CAMBRIDGE, MASS. — For 10 years in the United States, economic and political life has been identified with the politics and economics of Ronald Reagan. George Bush has, until these last months, lived much in Reagan's shadow; Reagan economics and Reagan politics, as though by their own momentum, continued. But no longer.
Reagan was an intellectually dim but nonetheless a politically faithful reflection of his constituency--of the voters who gave him position and authority. This is a matter of the utmost importance, for it largely relieves him of responsibility for the misfortunes and disasters that are his legacy and are now in the making.
The basic fact is that Reagan in his eight years and Bush until last year presided over an electorate with an intensely satisfied voting majority, comfortable with its personal situation. This was something new in the history of democratic government. In the past, such government has had to contend with, and has needed to placate, a large number of people, verging often on a majority, who, with good reason, were far from content with their economic and social position. They were people to whom government had to promise some relief from discontent, some promise of a better life.
Such people are now a minority of those who vote. Many have given up voting, for, since they are a minority, it is not in the interest of political parties or their candidates to appeal to them. It is the vote of the comfortable majority that is sought.
The politics and economics of contentment have both a short-run and a long-run dimension. The first is immediately appealing; the second can ultimately be disastrous. The politics of contentment seeks not to be disturbed in its present mood. Longer-run considerations invariably involve an enhanced role for the state. Such planning is at some public cost; it could mean higher taxes. This invades the mood of contentment; that mood, accordingly, requires that such longer-run concerns be set aside, and this has especially been true in the United States.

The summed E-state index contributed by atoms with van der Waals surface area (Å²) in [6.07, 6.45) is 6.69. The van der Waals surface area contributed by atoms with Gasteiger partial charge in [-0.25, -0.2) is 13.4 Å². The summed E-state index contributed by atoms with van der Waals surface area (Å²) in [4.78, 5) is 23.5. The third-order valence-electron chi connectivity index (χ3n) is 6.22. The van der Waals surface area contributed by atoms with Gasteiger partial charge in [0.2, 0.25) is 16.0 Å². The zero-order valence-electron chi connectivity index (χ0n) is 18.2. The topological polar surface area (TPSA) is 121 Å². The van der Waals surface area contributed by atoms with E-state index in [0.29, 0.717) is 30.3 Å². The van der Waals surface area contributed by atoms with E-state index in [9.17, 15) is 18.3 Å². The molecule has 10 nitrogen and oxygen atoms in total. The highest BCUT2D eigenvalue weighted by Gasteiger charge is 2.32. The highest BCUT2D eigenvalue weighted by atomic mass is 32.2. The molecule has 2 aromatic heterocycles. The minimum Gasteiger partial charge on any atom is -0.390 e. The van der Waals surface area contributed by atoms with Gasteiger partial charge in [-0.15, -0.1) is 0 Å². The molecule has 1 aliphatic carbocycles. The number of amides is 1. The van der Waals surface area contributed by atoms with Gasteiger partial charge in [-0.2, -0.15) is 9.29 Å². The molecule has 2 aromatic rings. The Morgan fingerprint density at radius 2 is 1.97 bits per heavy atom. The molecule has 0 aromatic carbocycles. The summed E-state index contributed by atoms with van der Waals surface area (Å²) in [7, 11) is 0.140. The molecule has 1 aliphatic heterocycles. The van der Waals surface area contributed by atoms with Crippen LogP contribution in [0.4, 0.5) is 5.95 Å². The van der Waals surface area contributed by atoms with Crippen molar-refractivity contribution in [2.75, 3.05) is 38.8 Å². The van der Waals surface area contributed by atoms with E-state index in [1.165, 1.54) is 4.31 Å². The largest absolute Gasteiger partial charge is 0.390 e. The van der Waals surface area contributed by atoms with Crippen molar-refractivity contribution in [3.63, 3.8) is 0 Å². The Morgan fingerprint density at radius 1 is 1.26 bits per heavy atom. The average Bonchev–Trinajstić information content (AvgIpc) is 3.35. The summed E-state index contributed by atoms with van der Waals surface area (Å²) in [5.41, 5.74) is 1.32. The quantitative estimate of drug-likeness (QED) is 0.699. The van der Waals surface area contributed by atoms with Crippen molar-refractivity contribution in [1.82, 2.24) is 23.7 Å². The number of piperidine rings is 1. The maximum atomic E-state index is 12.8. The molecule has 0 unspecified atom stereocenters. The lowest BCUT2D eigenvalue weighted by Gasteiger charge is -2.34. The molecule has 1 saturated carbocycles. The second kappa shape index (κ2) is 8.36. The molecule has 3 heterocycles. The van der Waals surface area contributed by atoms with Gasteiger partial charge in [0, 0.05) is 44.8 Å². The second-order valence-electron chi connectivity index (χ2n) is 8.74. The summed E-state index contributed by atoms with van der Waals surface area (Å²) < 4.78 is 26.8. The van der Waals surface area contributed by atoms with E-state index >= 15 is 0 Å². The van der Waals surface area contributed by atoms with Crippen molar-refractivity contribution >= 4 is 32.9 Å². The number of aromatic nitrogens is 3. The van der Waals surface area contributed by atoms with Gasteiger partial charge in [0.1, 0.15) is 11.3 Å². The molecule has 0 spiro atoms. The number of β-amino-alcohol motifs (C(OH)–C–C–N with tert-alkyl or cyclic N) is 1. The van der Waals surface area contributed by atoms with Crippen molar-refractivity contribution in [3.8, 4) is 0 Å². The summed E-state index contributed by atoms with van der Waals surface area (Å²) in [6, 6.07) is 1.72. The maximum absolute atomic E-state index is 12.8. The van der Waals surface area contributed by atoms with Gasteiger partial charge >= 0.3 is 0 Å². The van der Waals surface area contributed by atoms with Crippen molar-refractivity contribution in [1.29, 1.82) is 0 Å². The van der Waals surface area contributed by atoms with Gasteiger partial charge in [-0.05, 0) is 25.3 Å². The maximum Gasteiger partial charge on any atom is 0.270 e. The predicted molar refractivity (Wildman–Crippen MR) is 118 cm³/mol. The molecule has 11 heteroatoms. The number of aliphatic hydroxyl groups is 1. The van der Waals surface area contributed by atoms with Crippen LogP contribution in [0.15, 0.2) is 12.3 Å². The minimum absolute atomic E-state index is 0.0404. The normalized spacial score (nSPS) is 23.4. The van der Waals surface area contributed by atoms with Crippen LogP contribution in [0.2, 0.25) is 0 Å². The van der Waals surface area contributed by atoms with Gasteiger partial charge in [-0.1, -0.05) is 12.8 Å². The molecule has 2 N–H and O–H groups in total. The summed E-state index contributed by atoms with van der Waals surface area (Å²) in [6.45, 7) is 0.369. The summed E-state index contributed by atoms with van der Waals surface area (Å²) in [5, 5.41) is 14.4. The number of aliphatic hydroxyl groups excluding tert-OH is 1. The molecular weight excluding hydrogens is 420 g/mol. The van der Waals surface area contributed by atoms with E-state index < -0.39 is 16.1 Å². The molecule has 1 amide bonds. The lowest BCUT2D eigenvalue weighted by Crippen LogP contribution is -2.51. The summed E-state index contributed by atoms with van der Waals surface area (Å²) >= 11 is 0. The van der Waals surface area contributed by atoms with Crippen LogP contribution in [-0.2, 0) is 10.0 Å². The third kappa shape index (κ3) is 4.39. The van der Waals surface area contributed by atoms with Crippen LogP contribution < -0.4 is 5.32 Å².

Throughout the 1980s, the government ran large deficits in two critical national accounts--in the federal budget and, related to and extensively caused by this, in the balance of payments. In the short run, the results were quite pleasant--high and growing personal income; reduced and, by the standards of the other industrial countries, low taxes, and a rewarding supply of relatively inexpensive foreign consumers' goods--automobiles, TV sets, other electronic goods, textiles, much else--paid for by an accumulating foreign debt.
Those who raised their voices against this course of action or inaction were not quite ignored. They pointed to the growing share of the budget devoted to interest charges and the support of a largely functionless rentier class. It was evident that, as the government so financed its activities, the money became available for stock-market and real-estate speculation, even on a small scale for art-- and to feed a reckless fever of mergers, acquisitions and leveraged buyouts in the world of corporate finance. There were also the now celebrated junk bonds.
Inflation, meanwhile, was being held in check by the Federal Reserve, through high and historically unparalleled interest rates, and these acted to restrain expenditure for productive investment and housing. These high interest rates also favored the rentier class--generally speaking, the most affluent members.
All the above was said and even accorded quite respectful attention. But having been heard, it led to no perceptible action; that would have invaded the comfortable attitudes of the time.
These attitudes were nurtured and supported by a line of thought essentially theological in character. It held that government intervention in, or regulation of, the economy were not only economically perverse but also morally suspect. God, speaking through the works of Adam Smith, David Ricardo and Herbert Spencer, was essentially a benign and solicitous Republican. Leave matters to him and the market and all would be well.
From the commitment to laissez-faire and the market came a strong support for deregulation and nearly total opposition to any new government regulation. Thus, the speculation in the securities markets, the mergers, acquisitions and leveraged buyouts all went not only untouched but with, in effect, public sanction. So also the real-estate speculation and the villainous looting of savings and loans.
Laissez-faire and the market were not the only justifying faith of the Reagan and early Bush years. There was also the comprehensive commitment to pecuniary incentives. The rich or the would-be rich, were they to be stirred to maximum economic effort, needed the reward of even more money. To this end, they must not be burdened with repressive and discouraging taxes.